Wait Continues for Court Ruling on Former Police Chief Candidate
FITCHBURG -- The city awaits the result of its appeal of a federal court ruling that awarded a former candidate for police chief $1.5 million in damages and an additional $800,000 in legal fees and other costs.
Former candidate for police chief Scott Heagney sued the city of Fitchburg after former Mayor Lisa Wong did not recommend him for police chief in 2014.
Wong pulled his application for chief after city officials discovered he did not disclose a 1988 assault-and-battery case that ended in his acquittal.
A U.S. District Court jury in ruled in Heagney’s favor in late 2017, finding that his nomination was unlawfully withdrawn and that Wong made “defamatory” statements to the Worcester Telegram & Gazette, which reported that Wong said Heagney had not been “forthcoming” about his past criminal charges and acquittals.
City Solicitor Vincent Pusateri said Friday the city appealed the U.S. District Court ruling on the grounds that the evidence raised at trial did not satisfy the legal definition of “defamation.”
Arguing before a panel of three judges in the U.S. Court of Appeals for the First Circuit on July 24, an attorney for the city Leonard Kesten said U.S. District Court Judge Timothy Hillman misapplied a legal doctrine that protects an employer who unlawfully fires an employee but later discovers the employee had engaged in misconduct that justifies his or her termination.
“The after-acquired evidence issue infected this entire proceeding from the beginning,” Kesten told the panel.
Wong publicized her initial selection of Heagney as police chief before a background check on him was completed, said Kesten.
While the background check was being performed, an anonymous letter was sent to local newspapers and the city that alleged Heagney “had lots of problems” in his past that warranted inquiry.
Heagney, argued Kesten, had told city officials during the hiring process that he had “no issues that would be of concern to you in my past, ever.”
After the anonymous letter was sent, BadgeQuest, a consulting agency that helps municipalities find qualified applicants for police administrators, investigated some of the claims within, and Wong ultimately dropped Heagney’s application for chief.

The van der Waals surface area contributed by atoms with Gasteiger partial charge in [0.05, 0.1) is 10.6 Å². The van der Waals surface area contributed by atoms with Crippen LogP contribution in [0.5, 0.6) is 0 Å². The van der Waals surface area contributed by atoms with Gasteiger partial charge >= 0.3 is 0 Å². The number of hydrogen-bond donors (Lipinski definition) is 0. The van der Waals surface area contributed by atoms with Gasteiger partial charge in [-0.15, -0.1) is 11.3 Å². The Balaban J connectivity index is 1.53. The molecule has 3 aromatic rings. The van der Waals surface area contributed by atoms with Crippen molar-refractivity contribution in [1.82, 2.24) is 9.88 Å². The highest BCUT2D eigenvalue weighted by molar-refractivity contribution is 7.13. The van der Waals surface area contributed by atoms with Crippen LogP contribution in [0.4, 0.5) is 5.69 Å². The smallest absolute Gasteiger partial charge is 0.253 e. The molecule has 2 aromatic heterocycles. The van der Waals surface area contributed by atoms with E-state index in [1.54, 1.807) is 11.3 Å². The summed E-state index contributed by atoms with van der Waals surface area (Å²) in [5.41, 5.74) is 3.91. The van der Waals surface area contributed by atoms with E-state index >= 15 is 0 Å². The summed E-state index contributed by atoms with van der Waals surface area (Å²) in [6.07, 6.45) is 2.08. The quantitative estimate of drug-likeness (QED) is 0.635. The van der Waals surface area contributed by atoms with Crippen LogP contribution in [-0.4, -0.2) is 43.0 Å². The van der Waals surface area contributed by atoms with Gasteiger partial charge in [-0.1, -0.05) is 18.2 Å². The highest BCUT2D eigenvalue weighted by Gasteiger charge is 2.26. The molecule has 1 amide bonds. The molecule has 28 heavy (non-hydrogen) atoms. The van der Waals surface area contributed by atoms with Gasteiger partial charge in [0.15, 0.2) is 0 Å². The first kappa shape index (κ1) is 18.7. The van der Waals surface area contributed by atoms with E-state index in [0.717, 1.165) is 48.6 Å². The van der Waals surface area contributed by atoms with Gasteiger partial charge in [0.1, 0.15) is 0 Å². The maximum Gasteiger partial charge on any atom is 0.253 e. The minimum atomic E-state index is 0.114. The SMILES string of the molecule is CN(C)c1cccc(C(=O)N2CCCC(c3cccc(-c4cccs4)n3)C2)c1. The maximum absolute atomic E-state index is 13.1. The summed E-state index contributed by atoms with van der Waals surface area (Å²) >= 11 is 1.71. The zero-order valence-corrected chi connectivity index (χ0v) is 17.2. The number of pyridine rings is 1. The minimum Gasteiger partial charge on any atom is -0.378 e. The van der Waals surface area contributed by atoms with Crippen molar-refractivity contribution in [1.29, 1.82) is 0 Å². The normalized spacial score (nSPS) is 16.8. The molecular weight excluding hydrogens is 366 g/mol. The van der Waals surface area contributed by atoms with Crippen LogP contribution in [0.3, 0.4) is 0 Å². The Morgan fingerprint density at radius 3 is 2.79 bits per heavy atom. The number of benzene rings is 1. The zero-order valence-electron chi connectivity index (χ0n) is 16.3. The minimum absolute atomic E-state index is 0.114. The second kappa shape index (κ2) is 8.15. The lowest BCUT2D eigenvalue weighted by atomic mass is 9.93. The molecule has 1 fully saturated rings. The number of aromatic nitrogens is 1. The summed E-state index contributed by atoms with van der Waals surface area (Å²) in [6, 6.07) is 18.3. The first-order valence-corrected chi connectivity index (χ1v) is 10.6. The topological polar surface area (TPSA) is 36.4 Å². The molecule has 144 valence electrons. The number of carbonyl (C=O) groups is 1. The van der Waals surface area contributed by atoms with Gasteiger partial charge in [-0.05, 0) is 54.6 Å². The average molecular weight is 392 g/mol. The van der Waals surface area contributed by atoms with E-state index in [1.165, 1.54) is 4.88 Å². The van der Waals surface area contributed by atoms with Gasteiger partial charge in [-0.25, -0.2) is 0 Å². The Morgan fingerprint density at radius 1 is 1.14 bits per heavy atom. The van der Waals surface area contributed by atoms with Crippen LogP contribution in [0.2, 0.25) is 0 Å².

Kesten argued that the city is not liable for damages, in part because Heagney was unable to prove that the information of his past criminal cases and acquittal would not eventually come to light, and that he would have been hired despite it.
“There is no libaility until you show that you would have gotten the job, in this case, he wouldn’t (have),” he said.
One of Heagney’s attorneys, Nicholas Carter, told the judges the jury was correct to award damages because Wong violated state law when she pulled his application “for not disclosing a prior criminal charge.”
Carter argued that Wong’s decision not to hire Heagney would have been lawful if she did so solely on the basis of his prior assault-and-battery case.
But instead, Carter said Wong chose not to hire Heagney because he “had not been forthcoming” about the charge, arguing that he was under no obligation to disclose the criminal charges he had been acquitted of.
“You’re not dishonest for not disclosing it, because the law protects you,” he said, adding that the Wong’s reported statement that Heagney was not “forthcoming” about the charge was defamatory as she implied the the candidate was dishonest.
“You’re not dishonest for not disclosing (the charges), because the law protects you,” said Carter.
Carter reasserted that his client was harmed by the actions of Wong and the city, saying the candidate was a finalist for three police chief in three communities and received no offers after “the defamation.”
The city was ordered to place the $2.3 million it owes Heagney into a bond until the appellate judges rule hand down a decision, according to court documents.